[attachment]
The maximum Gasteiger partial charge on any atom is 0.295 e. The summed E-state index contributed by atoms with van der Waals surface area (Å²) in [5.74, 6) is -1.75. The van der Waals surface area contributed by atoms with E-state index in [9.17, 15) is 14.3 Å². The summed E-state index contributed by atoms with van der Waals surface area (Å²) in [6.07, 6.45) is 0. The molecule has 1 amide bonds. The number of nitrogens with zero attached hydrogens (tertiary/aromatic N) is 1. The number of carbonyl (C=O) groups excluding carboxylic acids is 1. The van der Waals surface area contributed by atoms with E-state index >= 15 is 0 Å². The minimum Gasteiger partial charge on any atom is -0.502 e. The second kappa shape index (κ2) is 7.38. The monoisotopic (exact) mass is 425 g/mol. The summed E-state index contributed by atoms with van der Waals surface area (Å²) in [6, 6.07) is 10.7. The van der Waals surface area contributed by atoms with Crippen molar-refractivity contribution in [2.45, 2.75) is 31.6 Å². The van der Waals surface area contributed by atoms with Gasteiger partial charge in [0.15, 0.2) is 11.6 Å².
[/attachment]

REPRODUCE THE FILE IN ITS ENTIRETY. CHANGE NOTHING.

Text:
The maximum Gasteiger partial charge on any atom is 0.295 e. The summed E-state index contributed by atoms with van der Waals surface area (Å²) in [5.74, 6) is -1.75. The van der Waals surface area contributed by atoms with E-state index in [9.17, 15) is 14.3 Å². The summed E-state index contributed by atoms with van der Waals surface area (Å²) in [6.07, 6.45) is 0. The molecule has 1 amide bonds. The number of nitrogens with zero attached hydrogens (tertiary/aromatic N) is 1. The number of carbonyl (C=O) groups excluding carboxylic acids is 1. The van der Waals surface area contributed by atoms with E-state index >= 15 is 0 Å². The minimum Gasteiger partial charge on any atom is -0.502 e. The second kappa shape index (κ2) is 7.38. The monoisotopic (exact) mass is 425 g/mol. The summed E-state index contributed by atoms with van der Waals surface area (Å²) in [6, 6.07) is 10.7. The van der Waals surface area contributed by atoms with Crippen molar-refractivity contribution in [2.45, 2.75) is 31.6 Å². The van der Waals surface area contributed by atoms with Gasteiger partial charge in [0.15, 0.2) is 11.6 Å².